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Definitions of wear

  1. covering designed to be worn on a person's body
  2. have on one's person; " He wore a red ribbon"; " bear a scar"
  3. last and be usable; " This dress wore well for almost ten years"
  4. exhaust or tire though overuse or great strain or stress; " We wore ourselves out on this hike"
  5. be dressed in; " She was wearing yellow that day"
  6. have in one's aspect; wear an expression of one's attitude or personality; " He always wears a smile"
  7. the act of having on your person as a covering or adornment; " she bought it for everyday wear"
  8. impairment resulting from long use; " the tires showed uneven wear"
  9. have or show an appearance of; " wear one's hair in a certain way"
  10. deteriorate through use or stress; " The constant friction wore out the cloth"
  11. Wore.
  12. The result of wearing or use; consumption, diminution, or impairment due to use, friction, or the like; as, the wear of this coat has been good.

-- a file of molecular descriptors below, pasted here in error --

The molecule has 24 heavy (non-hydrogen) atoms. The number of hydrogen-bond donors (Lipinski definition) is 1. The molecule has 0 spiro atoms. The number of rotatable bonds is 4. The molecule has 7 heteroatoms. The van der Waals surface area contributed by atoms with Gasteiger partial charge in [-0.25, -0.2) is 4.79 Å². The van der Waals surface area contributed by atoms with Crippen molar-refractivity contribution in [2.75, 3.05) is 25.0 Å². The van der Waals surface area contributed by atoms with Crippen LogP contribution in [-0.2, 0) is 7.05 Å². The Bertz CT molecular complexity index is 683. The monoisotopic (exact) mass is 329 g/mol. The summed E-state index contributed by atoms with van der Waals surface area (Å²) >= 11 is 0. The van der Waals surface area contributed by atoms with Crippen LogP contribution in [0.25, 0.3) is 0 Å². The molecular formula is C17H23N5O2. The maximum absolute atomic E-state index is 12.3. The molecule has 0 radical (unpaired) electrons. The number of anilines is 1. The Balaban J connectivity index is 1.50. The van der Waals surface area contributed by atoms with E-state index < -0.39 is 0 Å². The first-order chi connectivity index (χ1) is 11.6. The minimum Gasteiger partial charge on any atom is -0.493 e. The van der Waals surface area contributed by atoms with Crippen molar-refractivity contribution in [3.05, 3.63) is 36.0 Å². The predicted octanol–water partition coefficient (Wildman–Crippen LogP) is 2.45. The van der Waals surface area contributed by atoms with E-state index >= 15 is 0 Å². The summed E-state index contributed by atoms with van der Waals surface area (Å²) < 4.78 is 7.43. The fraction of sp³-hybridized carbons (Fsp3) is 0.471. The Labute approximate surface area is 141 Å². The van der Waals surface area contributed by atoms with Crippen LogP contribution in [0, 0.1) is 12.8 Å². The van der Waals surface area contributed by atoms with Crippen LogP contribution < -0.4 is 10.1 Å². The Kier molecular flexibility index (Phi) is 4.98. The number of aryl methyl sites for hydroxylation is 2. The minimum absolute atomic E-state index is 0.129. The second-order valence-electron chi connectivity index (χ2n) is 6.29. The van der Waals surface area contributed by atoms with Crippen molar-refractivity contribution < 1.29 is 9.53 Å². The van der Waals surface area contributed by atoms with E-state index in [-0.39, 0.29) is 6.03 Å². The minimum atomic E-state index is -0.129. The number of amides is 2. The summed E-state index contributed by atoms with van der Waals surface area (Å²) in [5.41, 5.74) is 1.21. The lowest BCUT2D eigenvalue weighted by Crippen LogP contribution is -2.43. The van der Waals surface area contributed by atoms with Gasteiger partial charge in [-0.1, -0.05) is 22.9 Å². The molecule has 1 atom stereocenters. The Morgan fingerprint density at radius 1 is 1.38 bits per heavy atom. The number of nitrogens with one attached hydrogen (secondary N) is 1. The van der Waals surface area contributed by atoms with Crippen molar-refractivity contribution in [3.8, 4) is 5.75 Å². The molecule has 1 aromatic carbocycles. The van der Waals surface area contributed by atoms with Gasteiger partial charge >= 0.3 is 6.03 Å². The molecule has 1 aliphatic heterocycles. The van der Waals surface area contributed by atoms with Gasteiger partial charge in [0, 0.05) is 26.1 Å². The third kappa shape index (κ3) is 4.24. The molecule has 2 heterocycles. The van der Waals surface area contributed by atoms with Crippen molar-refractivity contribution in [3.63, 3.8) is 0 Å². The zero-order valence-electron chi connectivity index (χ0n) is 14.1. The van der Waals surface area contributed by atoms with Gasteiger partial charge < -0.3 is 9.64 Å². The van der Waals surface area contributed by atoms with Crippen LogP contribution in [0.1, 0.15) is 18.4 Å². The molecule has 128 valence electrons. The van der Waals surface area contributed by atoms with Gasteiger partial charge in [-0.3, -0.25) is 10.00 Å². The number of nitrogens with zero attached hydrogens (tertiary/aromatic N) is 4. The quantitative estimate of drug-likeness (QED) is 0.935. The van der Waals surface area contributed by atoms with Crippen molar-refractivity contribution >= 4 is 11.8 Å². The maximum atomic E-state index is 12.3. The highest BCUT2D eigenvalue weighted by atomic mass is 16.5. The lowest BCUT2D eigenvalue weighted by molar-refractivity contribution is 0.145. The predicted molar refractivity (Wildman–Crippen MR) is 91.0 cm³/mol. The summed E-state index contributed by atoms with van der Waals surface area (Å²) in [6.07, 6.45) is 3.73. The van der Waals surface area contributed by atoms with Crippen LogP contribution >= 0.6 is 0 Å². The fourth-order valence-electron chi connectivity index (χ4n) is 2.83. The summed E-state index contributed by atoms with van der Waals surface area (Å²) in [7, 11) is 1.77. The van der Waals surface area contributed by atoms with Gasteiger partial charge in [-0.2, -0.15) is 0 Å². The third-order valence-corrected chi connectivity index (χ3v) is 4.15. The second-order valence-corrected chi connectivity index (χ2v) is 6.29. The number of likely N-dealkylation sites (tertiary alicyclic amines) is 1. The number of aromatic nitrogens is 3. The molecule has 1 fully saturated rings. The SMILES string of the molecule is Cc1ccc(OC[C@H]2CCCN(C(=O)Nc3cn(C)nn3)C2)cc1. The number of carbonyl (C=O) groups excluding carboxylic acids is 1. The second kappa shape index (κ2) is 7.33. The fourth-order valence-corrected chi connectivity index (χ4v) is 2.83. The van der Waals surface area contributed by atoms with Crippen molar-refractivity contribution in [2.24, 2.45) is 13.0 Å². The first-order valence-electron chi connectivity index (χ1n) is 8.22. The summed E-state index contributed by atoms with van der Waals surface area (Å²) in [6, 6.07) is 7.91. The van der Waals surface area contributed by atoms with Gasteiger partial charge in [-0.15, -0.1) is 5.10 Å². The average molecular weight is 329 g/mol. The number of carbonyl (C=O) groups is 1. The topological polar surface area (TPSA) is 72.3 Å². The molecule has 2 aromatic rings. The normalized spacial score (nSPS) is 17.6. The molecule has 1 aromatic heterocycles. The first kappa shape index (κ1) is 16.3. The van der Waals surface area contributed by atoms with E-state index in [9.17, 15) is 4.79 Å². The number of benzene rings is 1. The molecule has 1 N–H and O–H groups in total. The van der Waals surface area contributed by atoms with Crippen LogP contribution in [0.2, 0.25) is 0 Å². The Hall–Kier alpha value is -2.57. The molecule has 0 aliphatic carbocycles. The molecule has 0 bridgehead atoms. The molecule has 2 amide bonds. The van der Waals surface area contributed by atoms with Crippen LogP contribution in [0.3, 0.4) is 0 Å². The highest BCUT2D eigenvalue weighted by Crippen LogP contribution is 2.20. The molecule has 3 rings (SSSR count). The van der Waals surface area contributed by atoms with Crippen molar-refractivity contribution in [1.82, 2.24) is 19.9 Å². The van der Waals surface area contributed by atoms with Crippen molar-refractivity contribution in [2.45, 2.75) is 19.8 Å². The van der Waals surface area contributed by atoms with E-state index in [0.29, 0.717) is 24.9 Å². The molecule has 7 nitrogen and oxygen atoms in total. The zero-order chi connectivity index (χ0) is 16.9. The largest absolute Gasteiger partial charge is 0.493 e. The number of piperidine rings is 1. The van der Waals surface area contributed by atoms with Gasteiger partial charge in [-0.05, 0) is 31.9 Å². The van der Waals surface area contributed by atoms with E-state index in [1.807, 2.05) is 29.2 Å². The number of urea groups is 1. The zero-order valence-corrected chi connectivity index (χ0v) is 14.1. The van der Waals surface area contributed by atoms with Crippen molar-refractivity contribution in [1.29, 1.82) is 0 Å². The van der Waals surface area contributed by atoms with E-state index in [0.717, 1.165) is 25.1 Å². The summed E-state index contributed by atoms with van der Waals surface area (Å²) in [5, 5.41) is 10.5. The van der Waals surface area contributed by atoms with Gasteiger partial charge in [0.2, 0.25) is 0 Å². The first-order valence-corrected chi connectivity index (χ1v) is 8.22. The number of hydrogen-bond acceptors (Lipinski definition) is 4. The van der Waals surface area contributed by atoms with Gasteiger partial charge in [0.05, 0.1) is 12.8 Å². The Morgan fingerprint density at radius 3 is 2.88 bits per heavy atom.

13. Same as Weir.
  14. To cause to go about, as a vessel, by putting the helm up, instead of alee as in tacking, so that the vessel's bow is turned away from, and her stern is presented to, the wind, and, as she turns still farther, her sails fill on the other side; to veer.
  15. To carry or bear upon the person; to bear upon one's self, as an article of clothing, decoration, warfare, bondage, etc.; to have appendant to one's body; to have on; as, to wear a coat; to wear a shackle.
  16. To have or exhibit an appearance of, as an aspect or manner; to bear; as, she wears a smile on her countenance.
  17. To impair, waste, or diminish, by continual attrition, scraping, percussion, on the like; to consume gradually; to cause to lower or disappear; to spend.
  18. To cause or make by friction or wasting; as, to wear a channel; to wear a hole.
  19. To form or shape by, or as by, attrition.
  20. To be wasted, consumed, or diminished, by being used; to suffer injury, loss, or extinction by use or time; to decay, or be spent, gradually.
  21. The act of wearing, or the state of being worn; consumption by use; diminution by friction; as, the wear of a garment.
  22. The thing worn; style of dress; the fashion.
  23. A dam in a river to stop and raise the water, for the purpose of conducting it to a mill, forming a fish pond, or the like.
  24. A fence of stakes, brushwood, or the like, set in a stream, tideway, or inlet of the sea, for taking fish.